Click-through rates vary widely across advertising channels. Pay-per-click ads in search are higher than display ads such as banner ads, because of the targeted nature of PPC. A first place Google Adwords listing can have a click-through rate of 6% or more, whereas average CTRs for banner ads have dropped considerably—to approximately 0.2% in 2011—since they first appeared in the 1990's with average CTRs of over 3%.

Many factors influence click-through rates, including:


The succession of links that are clicked on while browsing one or more websites. Clickstream data is logged and analyzed for insights into visitor behavior as part of Web analytics


Generally speaking, cloaking refers to the deceptive practice of presenting content to visitors different from that which is served to search engines.

The primary goal of a cloaked web page is to rank well with often over-optimized, keyword-repetitive content, without having to display it to visitors.

Cloaking is considered black hat SEO, and can result in stiff indexing penalties from search engines, including removal of your website from their search results.

A widely publicized case of cloaking involved BMW's german website in 2006, resulting in Google temporarily de-indexing bmw.de[1].


See also: Spamdexing Top
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Comment spam

Comment spam refers to comments left on blogs solely for the purpose of acquiring a backlink. Because of the prevalence of comment spam, most blogging software devalues outgoing comment links with the use of no-follow attributes.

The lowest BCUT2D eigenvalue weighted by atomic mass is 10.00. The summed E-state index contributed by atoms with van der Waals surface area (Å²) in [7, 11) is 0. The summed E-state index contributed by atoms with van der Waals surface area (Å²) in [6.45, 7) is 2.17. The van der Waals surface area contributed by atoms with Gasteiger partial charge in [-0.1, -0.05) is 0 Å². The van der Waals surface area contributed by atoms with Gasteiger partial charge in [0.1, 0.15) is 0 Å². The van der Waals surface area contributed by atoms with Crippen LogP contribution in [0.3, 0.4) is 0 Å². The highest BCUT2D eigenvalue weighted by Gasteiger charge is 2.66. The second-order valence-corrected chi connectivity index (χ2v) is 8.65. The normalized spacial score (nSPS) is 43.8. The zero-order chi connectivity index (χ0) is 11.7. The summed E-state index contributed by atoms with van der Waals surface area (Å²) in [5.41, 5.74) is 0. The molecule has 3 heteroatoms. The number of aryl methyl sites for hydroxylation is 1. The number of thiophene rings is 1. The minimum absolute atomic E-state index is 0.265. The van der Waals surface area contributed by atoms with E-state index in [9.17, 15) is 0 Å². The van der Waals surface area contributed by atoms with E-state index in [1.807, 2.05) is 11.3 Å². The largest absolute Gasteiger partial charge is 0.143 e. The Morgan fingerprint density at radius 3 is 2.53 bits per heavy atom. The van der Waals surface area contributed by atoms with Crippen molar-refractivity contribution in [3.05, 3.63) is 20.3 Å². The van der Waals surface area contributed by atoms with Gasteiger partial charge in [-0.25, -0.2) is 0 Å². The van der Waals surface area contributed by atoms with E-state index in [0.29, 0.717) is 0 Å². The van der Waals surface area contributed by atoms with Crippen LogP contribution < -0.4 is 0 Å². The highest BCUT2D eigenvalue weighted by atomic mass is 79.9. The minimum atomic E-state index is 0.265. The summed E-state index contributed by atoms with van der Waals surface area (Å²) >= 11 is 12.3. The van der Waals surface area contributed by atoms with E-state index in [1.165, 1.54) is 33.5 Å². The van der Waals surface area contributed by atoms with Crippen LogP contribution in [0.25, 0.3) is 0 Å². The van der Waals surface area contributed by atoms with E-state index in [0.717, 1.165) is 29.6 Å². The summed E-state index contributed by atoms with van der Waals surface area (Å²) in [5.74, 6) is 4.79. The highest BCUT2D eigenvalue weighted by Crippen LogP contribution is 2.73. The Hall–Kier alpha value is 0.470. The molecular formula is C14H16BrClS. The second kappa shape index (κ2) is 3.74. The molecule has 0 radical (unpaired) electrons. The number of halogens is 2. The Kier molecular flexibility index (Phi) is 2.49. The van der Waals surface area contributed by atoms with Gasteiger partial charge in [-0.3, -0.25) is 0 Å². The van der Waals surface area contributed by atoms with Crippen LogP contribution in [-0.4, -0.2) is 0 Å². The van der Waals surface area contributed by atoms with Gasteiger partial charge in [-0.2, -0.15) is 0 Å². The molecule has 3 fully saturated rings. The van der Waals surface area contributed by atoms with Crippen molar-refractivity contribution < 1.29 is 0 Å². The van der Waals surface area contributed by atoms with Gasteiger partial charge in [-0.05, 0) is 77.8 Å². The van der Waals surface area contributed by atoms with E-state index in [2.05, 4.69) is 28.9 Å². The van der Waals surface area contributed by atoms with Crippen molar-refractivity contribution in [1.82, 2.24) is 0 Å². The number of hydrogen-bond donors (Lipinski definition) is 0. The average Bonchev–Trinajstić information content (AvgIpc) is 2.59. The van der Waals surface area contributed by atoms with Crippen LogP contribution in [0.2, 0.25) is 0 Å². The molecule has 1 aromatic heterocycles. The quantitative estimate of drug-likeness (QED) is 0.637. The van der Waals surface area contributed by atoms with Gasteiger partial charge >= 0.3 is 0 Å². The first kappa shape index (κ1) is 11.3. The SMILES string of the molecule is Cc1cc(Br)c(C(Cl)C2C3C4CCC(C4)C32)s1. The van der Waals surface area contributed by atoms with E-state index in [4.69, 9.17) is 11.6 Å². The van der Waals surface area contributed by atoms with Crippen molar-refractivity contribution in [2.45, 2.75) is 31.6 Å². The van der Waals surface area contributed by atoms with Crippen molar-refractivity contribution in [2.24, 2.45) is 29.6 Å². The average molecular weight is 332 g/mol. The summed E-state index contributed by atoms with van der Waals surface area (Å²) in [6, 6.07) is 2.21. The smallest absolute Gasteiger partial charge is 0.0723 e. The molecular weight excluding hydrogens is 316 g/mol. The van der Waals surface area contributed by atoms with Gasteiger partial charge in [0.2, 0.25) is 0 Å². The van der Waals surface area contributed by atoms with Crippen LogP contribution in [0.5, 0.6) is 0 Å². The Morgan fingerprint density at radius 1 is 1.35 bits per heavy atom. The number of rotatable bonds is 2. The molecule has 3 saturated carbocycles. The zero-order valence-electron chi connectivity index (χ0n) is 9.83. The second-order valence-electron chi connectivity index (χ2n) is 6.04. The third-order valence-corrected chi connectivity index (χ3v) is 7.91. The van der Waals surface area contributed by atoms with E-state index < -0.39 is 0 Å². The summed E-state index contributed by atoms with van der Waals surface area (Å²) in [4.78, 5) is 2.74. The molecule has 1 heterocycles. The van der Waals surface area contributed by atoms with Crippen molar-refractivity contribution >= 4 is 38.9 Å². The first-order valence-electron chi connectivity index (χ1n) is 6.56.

Comment spam is done both manually, and with the use of software that injects automated comments on blogs across the Web.

See Web Content Top

In marketing, a conversion is defined as a desired action being taken, such as a lead or purchase. Examples of online conversions include:

  • Membership registrations
  • Newsletter subscriptions
  • Software downloads
  • Product sales
  • Ad clicks
  • Contact form leads

The ratio of visits to conversions, or conversion rate, is a key performance indicator looked at in Web analytics, and is the ultimate measure of a website's success.

Conversion funnel

The conversion funnel is the path that website's visitor takes in a marketing process before making a purchase, downloading a file, or completing some other desirable action, or conversion.

Analyzing a website's conversion funnel is critical to understanding which points, or micro-conversions, are performing poorly on the way to ultimate goals, or macro-conversions.

Conversion rate

The percentage of web page visitors that take desired action, i.e., convert during a particular time period. It is generally accepted that conversion rates are normally in the low single-digits for most websites.

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("Copy" redirects here)

Copywriting is the art of writing for advertising or marketing purposes. Copywriters develop copy for web content, brochures, billboards, sales letters, and other commercial applications, including radio and television.

The goal of web copy is to engage and persuade visitors to take action, such as to purchase or download a product, or any other desirable conversion goal.

Copywriting for the Web is gradually moving away from overly aggressive marketing copy, towards subtly persuasive, user-friendly content that helps people make informed decisions.

Cost per action

("Pay per action" redirects here)

Cost per action (also known as pay per action), is an online advertising model based on payments made by the advertiser for specified actions taken by visitors, such as purchases, downloads, form submissions, and other completed conversions goals.

Cost per click
See Pay per click Top
See Cost per action Top
For 'cost per click', see Pay per click Top
See Web Crawler Top
See Cascading Style Sheets Top
CSS image replacement
See Image replacement Top
See Call-to-action Top
See Click-through rate Top